Words we've learned since reading Think Atheist

Those who know me must think I see only negative in the world... which is often true :(

So I thought I'd be a positivist for a moment, and thank Think|Atheist for offering an intense debating forum where reality and rationality usually prevail :)


I was a anglo-Newfie plunked down in French-Québec at age 4. I had to become bilingual real fast and negotiate some pretty brutal cultural paradigm shifts, as a hated anglo, growing up through the October '70 crisis when Canada imposed martial law onto Québec, jailed thousands of innocents, causing thousands more to go into hiding and burn all personal mementos/correspondence that might be deemed treasonous, including some of my family members. My region was separatist (with which I fundamentally have always agreed, and the separatist government was responsible for removing education from the hands of the clergy, but only after I was done high school), but schooling included daily religion/catechism, which I despised.  In the end, knowledge, reason, and sheer pig-headedness inculcated by my atheist parents, are the traits that eventually got me through those hard times. Some days I wished it was my incredible sense of humour and charisma that were my best traits, but they weren't... LoL!


Being multilingual brings many pleasures to life, but I also missed out on certain speciality areas of vocabulary, and my literary/philosophical vocabulary in English still needs much improvement. Learning is a perpetual life endeavour, and were it not for my heavy school loans, I'd spend all my life in school. But, T|A provides some degree of compensation :)


My favourite new word I've learned here is (hoping it's not more common than I perceive):


Disingenuous. Such an interesting word for debates, subtly distinguishing itself from the act of lying.


What are your favourite new words?

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I sense you're being cynical :(
never heard this one until you said it... and now again today! :)
I think it's very modern like frenemy and that thing Sarah Palin blurted out: refudiate.

"Frenemy" is a new coinage, which I don't think has yet been accepted into the lexicon.


"Refudiate" is not a word--only evidence of Palin's density.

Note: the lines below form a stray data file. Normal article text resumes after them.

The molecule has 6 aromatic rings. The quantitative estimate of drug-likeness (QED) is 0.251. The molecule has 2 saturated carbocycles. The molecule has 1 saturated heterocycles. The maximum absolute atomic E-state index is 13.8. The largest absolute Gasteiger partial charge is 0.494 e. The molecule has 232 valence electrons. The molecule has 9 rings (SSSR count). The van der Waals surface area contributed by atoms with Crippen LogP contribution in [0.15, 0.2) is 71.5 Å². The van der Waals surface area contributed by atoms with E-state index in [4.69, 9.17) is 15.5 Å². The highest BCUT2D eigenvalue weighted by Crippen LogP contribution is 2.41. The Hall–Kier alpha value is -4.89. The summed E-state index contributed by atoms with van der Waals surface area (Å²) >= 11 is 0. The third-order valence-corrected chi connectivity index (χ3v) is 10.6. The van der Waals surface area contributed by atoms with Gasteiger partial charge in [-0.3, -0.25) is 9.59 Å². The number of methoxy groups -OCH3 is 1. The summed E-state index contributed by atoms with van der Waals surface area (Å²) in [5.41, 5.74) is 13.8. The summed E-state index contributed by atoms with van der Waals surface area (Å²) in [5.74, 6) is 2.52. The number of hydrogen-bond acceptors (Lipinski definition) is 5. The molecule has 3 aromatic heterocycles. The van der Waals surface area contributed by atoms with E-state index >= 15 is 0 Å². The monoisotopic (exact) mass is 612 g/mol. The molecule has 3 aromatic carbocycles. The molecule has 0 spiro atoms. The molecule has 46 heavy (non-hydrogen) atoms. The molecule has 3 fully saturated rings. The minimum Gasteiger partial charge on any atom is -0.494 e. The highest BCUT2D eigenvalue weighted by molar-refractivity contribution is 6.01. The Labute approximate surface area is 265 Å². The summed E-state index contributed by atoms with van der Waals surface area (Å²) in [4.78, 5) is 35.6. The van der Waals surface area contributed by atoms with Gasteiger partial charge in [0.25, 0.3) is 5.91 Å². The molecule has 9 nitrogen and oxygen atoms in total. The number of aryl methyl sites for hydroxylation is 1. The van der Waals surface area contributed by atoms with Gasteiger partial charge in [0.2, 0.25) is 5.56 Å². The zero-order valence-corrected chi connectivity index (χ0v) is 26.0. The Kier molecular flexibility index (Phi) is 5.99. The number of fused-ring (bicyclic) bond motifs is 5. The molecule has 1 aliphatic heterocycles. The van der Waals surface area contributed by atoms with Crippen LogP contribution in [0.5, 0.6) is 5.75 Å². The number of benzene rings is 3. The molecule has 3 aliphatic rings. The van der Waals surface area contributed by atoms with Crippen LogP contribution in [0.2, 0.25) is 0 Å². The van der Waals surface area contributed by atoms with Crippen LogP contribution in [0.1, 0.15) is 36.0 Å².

I actually didn't learn any new words because if I don't know a word I don't notice it, so I made my self find a word I newer heard of so in no more adueau:

elucidation - I do know what lucid means, but I newer used it in this way

There is a good site to see how many words you know but I can't find it anymore, it told me I knew about 27000 words, and this was considered average. 

hehe, I didn't think that sort of test existed... but it does! :)

I tried this one on the dating site OkCupid

51282 words
You scored as knowing approximately 51282 words and word meanings. This officially qualifies you as "erudite."
You scored 152% on words known, higher than 83% of your peers.


Same site, quite a good result for someone who isn't a native speaker:

You scored as knowing approximately 41958 words and word meanings. This officially qualifies you as a "real wisenheimer."

You scored 126% on words known, higher than 51% of your peers.


I can't seem to be able to post the graph. The URL renders a blank image, like that:

And uploading isn't working for some reason.


This works better.

Some of those don't have proper or appropriate answers.  I quit the quiz at epigene. There wasn't a correct answer at all.  Unless I misread, the options were:





someone irritating (I forgot the last one)


It is probably the first since it could refer to something just beneath the surface, but really, 'underground' matches with hypogene.


Well, I could be wrong, but I don't think that I am.

maybe it was the last option?


Synonyms: epigene
Position Synonyms (sorted by strength)


foreign, unnatural, unusual.
Consider also: anomalous, backward, barbarous, cruel, different, eccentric, exotic, extraordinary, extravagant, fantastic, far-fetched, ferocious, inexperienced, inhuman, inorganic, new, peculiar, unaccustomed, uncommon, wild.




Being a francophone first and an anglophone second (by education) always used to frustrate me when playing scrabble, because I knew the origins of words, but various dictionaries list (even if they don't prescribe) various words from different languages. But, once I'd advanced in far enough in my biology studies I had to quit playing scrabble completely, because not knowing which common dictionary would bother listing various biological terms was just too frustrating.

Dictionaries are of very limited use when needing to go beyond the surface of most topics.

I would think that anyone seriously pursuing English would also have to learn at lest one of the following as well: French, German, Latin, Greek.


"Dictionaries are of very limited use when needing to go beyond the surface of most topics."


It depends on the common dictionary.  Most versions people have access to are abridged.  The entire OED is something like twenty-seven volumes A-Z. It includes obscure definitions, technical definitions, and full etymology.  It's not marketable to mass audiences.


Your statement definitely stands, though.  Generally, dictionaries try to provide a concise definition.  It bothers me a bit when someone tries to argue against something like evolution based off of a dictionary definition.  There are volumes upon volumes of research and writings on the subject of evolution, and even more information is being added to the pool all the time.  It confounds me that anyone would think a Webter's abridged Dictionary definition printed in 1976 is a solid foundation for their argument.


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